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U.S. Small Business Administration Disaster Loans Available

On March 6, President Trump signed H.R. 6074, the Coronavirus Preparedness and Response Supplemental Appropriations Act, into law. A key provision of the bill amends the Small Business Act to include the COVID-19 pandemic as a declarable disaster, expanding access to the U.S. Small Business Administration’s (SBA) disaster loan program. By expanding the threshold, any rental housing provider that qualifies as a small business and operates in a state with a Presidential declaration of disaster is eligible for SBA-sponsored Economic Injury Disaster Loans (EIDLs).

What are Economic Injury Disaster Loans?

EIDLs will be the primary type of loan assistance offered to small businesses seeking SBA relief from the economic impacts of COVID-19. These working capital loans are made available to small businesses and non-profit organizations to help meet routine business obligations during a disaster period. Obligations include, but are not limited to, paying fixed debts, payroll and accounts payable. EIDLs have a maximum allowable assistance of $2 million with a 3.75 percent interest rate and maximum repayment period of 30 years.

Who may qualify for an EIDL?

Current regulation specifies that EIDLs be made available statewide in states that have received a declaration of disaster by the president. As of March 23, all 50 states and U.S. territories have received a Presidential declaration of disaster and small businesses are now eligible to apply through the SBA’s online application portal here. Size standards determine which businesses can qualify as a small business for purposes of the EIDL application. For the rental housing industry, EIDL qualification criteria is based on annual revenue, rather than staff size. Lessors of residential buildings and dwellings may collect a maximum of $30 million in gross receipts annually, while residential property management firms may collect a maximum of $8 million in gross receipts annually.

Small businesses do face additional requirements when applying for an EIDL. Applicants must have a credit history acceptable to the SBA, must demonstrate their ability to repay the loan and must pledge collateral, including real estate, for all EIDL loans over $25,000. Additionally, small businesses with non-SBA sourced credit available elsewhere will not be eligible for EIDLs. This requirement may be waived pending passage of the Coronavirus Aid, Relief, and Economic Security (CARES) Act.

Determinations are expected within two to three weeks of receiving applications, although heavy online traffic has caused SBA’s application portal to crash. To get relief to businesses faster, the CARES Act provides for EIDL borrowers to request an advance of up to $10,000 that would be made available within three days of EIDL application. SBA regional offices and district offices can be contacted with further questions on loan terms and the approval process.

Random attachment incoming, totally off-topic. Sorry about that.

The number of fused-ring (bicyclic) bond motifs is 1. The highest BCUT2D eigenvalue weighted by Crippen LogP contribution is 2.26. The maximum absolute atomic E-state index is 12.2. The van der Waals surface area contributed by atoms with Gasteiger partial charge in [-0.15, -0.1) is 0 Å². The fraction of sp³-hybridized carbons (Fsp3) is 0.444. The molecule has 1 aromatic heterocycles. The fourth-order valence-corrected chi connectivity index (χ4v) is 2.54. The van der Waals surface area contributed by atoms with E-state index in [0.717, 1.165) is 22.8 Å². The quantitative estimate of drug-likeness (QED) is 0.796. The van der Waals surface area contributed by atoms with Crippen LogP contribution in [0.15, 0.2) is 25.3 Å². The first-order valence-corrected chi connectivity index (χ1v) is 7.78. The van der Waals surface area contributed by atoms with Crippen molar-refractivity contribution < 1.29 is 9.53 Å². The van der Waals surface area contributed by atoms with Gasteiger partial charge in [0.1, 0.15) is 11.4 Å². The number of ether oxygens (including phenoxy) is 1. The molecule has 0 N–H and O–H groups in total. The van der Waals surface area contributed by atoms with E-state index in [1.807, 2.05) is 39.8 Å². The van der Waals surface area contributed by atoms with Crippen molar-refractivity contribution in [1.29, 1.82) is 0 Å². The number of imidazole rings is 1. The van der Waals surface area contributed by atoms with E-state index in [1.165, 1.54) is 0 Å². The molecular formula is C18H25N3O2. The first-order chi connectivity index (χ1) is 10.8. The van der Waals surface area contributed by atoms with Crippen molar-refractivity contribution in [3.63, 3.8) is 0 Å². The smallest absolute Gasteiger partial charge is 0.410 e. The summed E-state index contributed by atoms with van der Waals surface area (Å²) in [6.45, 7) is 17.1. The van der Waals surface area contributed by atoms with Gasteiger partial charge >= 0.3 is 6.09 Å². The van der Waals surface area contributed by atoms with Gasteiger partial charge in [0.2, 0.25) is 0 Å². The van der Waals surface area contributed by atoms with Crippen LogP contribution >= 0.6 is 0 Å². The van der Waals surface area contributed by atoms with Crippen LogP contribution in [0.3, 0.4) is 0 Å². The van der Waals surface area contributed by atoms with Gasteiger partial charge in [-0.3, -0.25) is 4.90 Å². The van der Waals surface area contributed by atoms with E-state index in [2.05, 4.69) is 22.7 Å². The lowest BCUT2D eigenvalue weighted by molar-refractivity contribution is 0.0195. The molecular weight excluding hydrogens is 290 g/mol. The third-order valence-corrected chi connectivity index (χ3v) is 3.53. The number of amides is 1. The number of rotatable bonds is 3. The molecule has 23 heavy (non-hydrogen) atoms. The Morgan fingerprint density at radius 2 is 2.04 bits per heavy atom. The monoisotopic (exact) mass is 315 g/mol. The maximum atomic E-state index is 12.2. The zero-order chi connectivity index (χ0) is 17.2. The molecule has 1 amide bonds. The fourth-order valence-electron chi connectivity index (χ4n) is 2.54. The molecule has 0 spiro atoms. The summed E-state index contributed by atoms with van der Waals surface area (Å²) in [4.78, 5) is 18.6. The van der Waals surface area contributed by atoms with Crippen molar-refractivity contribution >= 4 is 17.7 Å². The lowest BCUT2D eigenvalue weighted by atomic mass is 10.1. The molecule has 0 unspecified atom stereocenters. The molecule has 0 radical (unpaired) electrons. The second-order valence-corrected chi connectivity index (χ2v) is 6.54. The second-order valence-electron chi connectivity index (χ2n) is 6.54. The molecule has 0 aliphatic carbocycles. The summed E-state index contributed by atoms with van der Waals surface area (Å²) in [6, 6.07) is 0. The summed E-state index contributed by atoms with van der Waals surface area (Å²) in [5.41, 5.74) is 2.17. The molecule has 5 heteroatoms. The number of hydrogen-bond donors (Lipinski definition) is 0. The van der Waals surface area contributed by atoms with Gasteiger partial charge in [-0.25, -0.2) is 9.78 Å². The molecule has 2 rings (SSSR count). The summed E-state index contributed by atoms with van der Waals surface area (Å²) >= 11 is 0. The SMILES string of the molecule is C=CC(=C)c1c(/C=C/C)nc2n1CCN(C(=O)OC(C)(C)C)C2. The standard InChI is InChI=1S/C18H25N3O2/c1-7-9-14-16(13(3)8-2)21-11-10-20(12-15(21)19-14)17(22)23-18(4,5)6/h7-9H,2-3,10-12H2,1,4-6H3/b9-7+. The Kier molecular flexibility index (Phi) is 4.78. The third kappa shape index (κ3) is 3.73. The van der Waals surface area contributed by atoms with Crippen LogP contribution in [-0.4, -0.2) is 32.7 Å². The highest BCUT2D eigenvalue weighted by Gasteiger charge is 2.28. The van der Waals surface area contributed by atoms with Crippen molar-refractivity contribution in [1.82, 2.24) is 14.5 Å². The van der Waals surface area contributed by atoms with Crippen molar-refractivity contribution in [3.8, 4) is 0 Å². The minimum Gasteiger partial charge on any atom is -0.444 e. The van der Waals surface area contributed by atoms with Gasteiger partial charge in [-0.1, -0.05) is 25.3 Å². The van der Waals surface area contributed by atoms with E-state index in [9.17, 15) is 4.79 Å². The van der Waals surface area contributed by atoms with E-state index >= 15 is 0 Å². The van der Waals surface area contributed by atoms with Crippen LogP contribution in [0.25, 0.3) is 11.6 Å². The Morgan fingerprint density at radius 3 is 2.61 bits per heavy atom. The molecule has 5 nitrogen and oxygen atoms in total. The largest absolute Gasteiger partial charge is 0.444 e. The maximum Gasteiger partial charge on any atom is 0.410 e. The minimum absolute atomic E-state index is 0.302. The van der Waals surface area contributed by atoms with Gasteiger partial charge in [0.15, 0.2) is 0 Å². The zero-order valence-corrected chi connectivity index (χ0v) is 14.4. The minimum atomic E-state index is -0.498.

Future Sources of Financing

On March 27, Congress is expected to approve the CARES Act, which gives a $562 billion boost to the SBA’s Disaster Loan Program and amends the conditions under which a business may apply for additional SBA loan products, such as the Standard 7(a) Loan and Express Loan. Under the proposal, businesses with 500 or fewer employees or who meet the SBA’s size standards, as well as Section 501(c)(3)s, Section 501(c)(19)s and Tribal businesses with fewer than 500 employees, would be eligible to apply for up to $10 million in 7(a) financing. A provision of eligibility for businesses with more than one physical location was included in the bill, but only applies to businesses in the short-term lodging and food services industries.

To qualify, borrowers must certify that they will use the funds to meet routine obligations like, but not limited to, payroll support, paid sick or medical leave, salaries and mortgage payments. The new law would also offer 100 percent deferment of loan payments for up to one year and waive the program’s borrower fees. Loan forgiveness equal to the sum of costs incurred on routine obligations may also be granted if a business can certify that it did not reduce its number of employees or their salary and wages. However, the proposal would not allow 7(a) loan holders to also access EIDLs or comingle funds from other loans to meet the same obligations.

For borrowers seeking to access Express Loans, the SBA’s streamlined financing vehicle for small value loans, the maximum loan would increase from $350,000 to $1 million through the end of the year, after which the maximum assistance would revert to $350,000.

Locally, some remedies have emerged to assist struggling businesses. Per the Austin-American Statesman, Austin city officials are considering the creation of a local Economic Injury Disaster Loan program that would provide vital gap financing in conjunction with an applicant’s request for SBA assistance. Up to $35,000 in assistance could be provided to businesses that demonstrate economic injury. Denver has established the Small Business Emergency Relief fund, which provides $7,500 in cash grants to the cities’ most heavily impacted industries to meet the rent, utility and payroll needs of employers. Local direct assistance programs are vital to ensuring continuity of business while employers await broader, more sustained financing from federal partners.

The National Apartment Association (NAA) will continue to monitor all legislative solutions being offered to lessen the social and economic burden placed on the rental housing industry. For more information on industry best practices and strategies for navigating this new landscape, please see NAA’s Guidance for Dealing with the Coronavirus and COVID-19-Related Policy Concerns Advocacy Page.